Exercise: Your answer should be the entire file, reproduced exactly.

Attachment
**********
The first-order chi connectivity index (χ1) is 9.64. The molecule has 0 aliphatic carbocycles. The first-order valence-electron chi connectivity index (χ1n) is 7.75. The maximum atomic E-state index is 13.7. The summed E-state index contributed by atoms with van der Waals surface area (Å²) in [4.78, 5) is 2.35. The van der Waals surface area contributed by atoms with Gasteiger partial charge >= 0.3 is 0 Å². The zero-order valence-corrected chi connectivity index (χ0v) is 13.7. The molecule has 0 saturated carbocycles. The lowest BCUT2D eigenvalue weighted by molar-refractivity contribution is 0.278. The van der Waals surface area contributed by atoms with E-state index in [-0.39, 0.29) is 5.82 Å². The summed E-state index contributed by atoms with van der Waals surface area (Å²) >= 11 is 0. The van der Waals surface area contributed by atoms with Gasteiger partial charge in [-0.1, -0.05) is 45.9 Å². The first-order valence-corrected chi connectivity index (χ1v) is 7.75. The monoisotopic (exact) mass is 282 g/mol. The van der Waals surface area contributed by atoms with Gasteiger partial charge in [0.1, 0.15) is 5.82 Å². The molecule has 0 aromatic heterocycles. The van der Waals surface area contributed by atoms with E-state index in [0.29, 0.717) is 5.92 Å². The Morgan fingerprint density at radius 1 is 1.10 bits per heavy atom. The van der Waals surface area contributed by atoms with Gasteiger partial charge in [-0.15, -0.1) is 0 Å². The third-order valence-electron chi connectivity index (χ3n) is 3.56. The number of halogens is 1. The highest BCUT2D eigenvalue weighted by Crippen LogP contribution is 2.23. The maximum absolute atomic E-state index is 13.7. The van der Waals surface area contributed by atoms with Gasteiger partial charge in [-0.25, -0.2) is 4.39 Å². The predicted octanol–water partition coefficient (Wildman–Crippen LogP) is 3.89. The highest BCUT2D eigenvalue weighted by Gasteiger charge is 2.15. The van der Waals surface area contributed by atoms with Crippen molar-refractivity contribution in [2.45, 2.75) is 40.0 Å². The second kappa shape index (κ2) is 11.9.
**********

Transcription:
The first-order chi connectivity index (χ1) is 9.64. The molecule has 0 aliphatic carbocycles. The first-order valence-electron chi connectivity index (χ1n) is 7.75. The maximum atomic E-state index is 13.7. The summed E-state index contributed by atoms with van der Waals surface area (Å²) in [4.78, 5) is 2.35. The van der Waals surface area contributed by atoms with Gasteiger partial charge >= 0.3 is 0 Å². The zero-order valence-corrected chi connectivity index (χ0v) is 13.7. The molecule has 0 saturated carbocycles. The lowest BCUT2D eigenvalue weighted by molar-refractivity contribution is 0.278. The van der Waals surface area contributed by atoms with E-state index in [-0.39, 0.29) is 5.82 Å². The summed E-state index contributed by atoms with van der Waals surface area (Å²) >= 11 is 0. The van der Waals surface area contributed by atoms with Gasteiger partial charge in [-0.1, -0.05) is 45.9 Å². The first-order valence-corrected chi connectivity index (χ1v) is 7.75. The monoisotopic (exact) mass is 282 g/mol. The van der Waals surface area contributed by atoms with Gasteiger partial charge in [0.1, 0.15) is 5.82 Å². The molecule has 0 aromatic heterocycles. The van der Waals surface area contributed by atoms with E-state index in [0.29, 0.717) is 5.92 Å². The Morgan fingerprint density at radius 1 is 1.10 bits per heavy atom. The van der Waals surface area contributed by atoms with Gasteiger partial charge in [-0.15, -0.1) is 0 Å². The third-order valence-electron chi connectivity index (χ3n) is 3.56. The number of halogens is 1. The highest BCUT2D eigenvalue weighted by Crippen LogP contribution is 2.23. The maximum absolute atomic E-state index is 13.7. The van der Waals surface area contributed by atoms with Gasteiger partial charge in [-0.25, -0.2) is 4.39 Å². The predicted octanol–water partition coefficient (Wildman–Crippen LogP) is 3.89. The highest BCUT2D eigenvalue weighted by Gasteiger charge is 2.15. The van der Waals surface area contributed by atoms with Crippen molar-refractivity contribution in [2.45, 2.75) is 40.0 Å². The second kappa shape index (κ2) is 11.9.